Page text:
Stephen King’s 1984 novel, Children of the Corn, burned the stark sense of horror into the minds of American readers with its graphic image of field and children whose innocence was forever lost. Samantha Schweblin’s opening story, “Headlights,” brings that field trope into the discussion of gender conflict. Her story marries King’s instinct for horror with Flannery O’Connor’s theological humor in “The Life You Save May Be Your Own.” But Schweblin probes a level of psychological complication that surpasses the grasp of either King or O’Connor. She moves relentlessly through the unique horror of the abandoned bride to the siren chorus of sisters singing in the field of renunciation. The darkly comic reversal magnifies the gender breach at the base of the story. The commandeering of the clown car passes on O’Connor’s sense of automotive power and identity. Tom T. Shiftlet can only wait for the light of redemption.
Focus on Translation
Author (Original Language –Country/territory), translator, title (publisher/imprint)
- Jokha Alharthi (Arabic / Omani), Marilyn Booth, Celestial Bodies (Sandstone Press Ltd)
- Can Xue (Chinese / Chinese), Annelise Finegan Wasmoen, Love In The New Millennium (Yale University Press)
- Annie Ernaux (French / French), Alison L. Strayer, The Years (Fitzcarraldo Editions)
- Hwang Sok-yong (Korean / Korean), Sora Kim-Russell, At Dusk (Scribe, UK)
- Mazen Maarouf (Arabic / Icelandic and Palestinian), Jonathan Wright, Jokes For The Gunmen (Granta, Portobello Books)
- Hubert Mingarelli (French / French), Sam Taylor, Four Soldiers (Granta, Portobello Books)
- Marion Poschmann (German / German), Jen Calleja, The Pine Islands (Profile Books, Serpent’s Tail)
- Samanta Schweblin (Spanish / Argentine and Italian), Megan McDowell, Mouthful Of Birds (Oneworld)
- Sara Stridsberg (Swedish / Swedish), Deborah Bragan-Turner, The Faculty Of Dreams (Quercus, MacLehose Press)
- Olga Tokarczuk (Polish / Polish), Antonia Lloyd-Jones, Drive Your Plow Over The Bones Of The Dead (Fitzcarraldo Editions)
- Juan Gabriel Vásquez (Spanish / Colombian), Anne McLean, The Shape Of The Ruins (Quercus, MacLehose Press)
- Tommy Wieringa (Dutch / Dutch), Sam Garrett, The Death Of Murat Idrissi (Scribe, UK)
- Alia Trabucco Zeran (Spanish / Chilean and Italian), Sophie Hughes, The Remainder (And Other Stories)
New York Times
World Literature Today
Paris Review Interview
The Quarterly Conversation
Book Forum Interview
YouTube — author and translator
Erpenbeck speaks to any person who’s left a job, a home, or a relationship. She drills down on the way the jarring of time disorients and disenfranchises the individual. Her corrective for het retired teacher seems to embrace the extreme, to plunge into a life situation that that by its very nature exaggerates the emotions of dislocation.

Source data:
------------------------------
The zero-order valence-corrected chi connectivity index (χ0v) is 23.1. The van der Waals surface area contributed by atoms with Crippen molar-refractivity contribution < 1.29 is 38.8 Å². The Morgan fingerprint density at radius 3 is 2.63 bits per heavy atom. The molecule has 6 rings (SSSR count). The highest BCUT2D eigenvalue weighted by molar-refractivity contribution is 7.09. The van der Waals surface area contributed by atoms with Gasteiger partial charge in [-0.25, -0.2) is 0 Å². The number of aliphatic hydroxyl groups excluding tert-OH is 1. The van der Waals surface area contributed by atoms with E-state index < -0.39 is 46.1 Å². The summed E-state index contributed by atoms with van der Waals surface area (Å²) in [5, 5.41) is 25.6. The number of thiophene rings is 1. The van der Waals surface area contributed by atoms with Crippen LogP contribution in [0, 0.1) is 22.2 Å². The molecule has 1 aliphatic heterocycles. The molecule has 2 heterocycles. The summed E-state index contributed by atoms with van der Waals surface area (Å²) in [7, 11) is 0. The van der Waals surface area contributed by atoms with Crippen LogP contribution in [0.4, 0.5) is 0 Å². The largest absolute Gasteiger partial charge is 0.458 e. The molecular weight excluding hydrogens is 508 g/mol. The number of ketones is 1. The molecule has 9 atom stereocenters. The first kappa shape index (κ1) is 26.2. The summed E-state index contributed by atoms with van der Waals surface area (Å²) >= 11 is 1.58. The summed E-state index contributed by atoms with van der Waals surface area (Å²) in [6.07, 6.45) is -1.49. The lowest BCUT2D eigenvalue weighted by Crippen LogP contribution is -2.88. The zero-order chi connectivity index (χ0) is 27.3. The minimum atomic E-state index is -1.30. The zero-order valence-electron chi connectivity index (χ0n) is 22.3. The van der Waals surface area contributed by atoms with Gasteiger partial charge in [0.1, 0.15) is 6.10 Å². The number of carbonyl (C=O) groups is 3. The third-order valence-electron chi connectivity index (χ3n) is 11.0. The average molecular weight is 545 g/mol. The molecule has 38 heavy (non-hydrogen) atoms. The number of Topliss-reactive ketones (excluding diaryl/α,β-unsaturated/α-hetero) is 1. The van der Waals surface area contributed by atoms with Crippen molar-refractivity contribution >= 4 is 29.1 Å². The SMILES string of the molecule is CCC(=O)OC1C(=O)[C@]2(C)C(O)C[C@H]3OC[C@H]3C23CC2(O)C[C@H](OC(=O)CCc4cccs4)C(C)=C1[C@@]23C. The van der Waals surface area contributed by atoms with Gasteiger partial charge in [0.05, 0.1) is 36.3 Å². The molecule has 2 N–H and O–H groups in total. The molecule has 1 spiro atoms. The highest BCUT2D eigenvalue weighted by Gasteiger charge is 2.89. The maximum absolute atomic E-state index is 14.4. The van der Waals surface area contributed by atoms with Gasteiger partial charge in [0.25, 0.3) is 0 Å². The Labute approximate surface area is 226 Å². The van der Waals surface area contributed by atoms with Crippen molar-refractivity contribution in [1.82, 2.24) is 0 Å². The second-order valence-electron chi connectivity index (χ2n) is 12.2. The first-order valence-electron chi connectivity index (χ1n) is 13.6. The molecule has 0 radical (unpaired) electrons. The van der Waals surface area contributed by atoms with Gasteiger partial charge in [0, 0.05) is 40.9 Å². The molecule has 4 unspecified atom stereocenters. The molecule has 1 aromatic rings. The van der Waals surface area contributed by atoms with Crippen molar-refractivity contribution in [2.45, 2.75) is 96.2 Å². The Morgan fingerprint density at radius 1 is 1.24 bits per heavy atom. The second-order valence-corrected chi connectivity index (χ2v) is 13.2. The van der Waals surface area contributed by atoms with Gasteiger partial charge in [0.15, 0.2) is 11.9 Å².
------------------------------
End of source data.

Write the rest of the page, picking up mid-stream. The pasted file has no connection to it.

The Guardian 2
Los Angeles Review of Books
New York Times
Publishing Perspectives Interview
YouTube Interview subtitles
YouTube Interview 2 subtitles
Dipping into the first pages of this novel, I think of my paternal grandmother bent over the type cases that lined the wall where a sofa might have been in the living-room-turned-newspaper-office of her home. She had the whole alphabet to select from as she formed the news of the day in the backward composing stick. Tokarczuk is the author picking and choosing among cosmic fragments of narrative, the cold type arranging itself in an infinite number of patterns in the composing mind of the reader.
New York Times Review
New Yorker Review
New Republic Review
New York Times Profile
Interview with Ahmed Saadawi
Interview about the novel
Somehow David Bloom, that engaging NBC reporter in the early years of this century, fired my interest in news coverage. The night US forces moved toward Bagdad, I was glued to David’s reports from the Bloom Mobile. I was aware of his cramped conditions and the heat of desert travel. Embedded with the Third Infantry Division, he brought war into our living rooms in startling reality. And like his countless fans, I was devastated to learn weeks later of his death, the blood clot from his legs that moved to his lungs.
Somehow that death was the correlative in my mind of the destruction of a rich artistic and cultural heritage of the ancient world as I watched war creep into Baghdad. I remember thinking of my trip to China not long after it was opened to tourists and my sense that political upheaval had ripped a great artistic heritage out of that country. To the extent that culture is maintained by artifacts, it seemed to have lost its past.
So when the Booker International shortlist was announced, I was caught by Saadawi’s title. I couldn’t help wondering how this middle eastern writer had reached back to Mary Shelley and on back to German myth to deal with that thin line between life and death. There was no decision about which of the shortlisted books I would read first.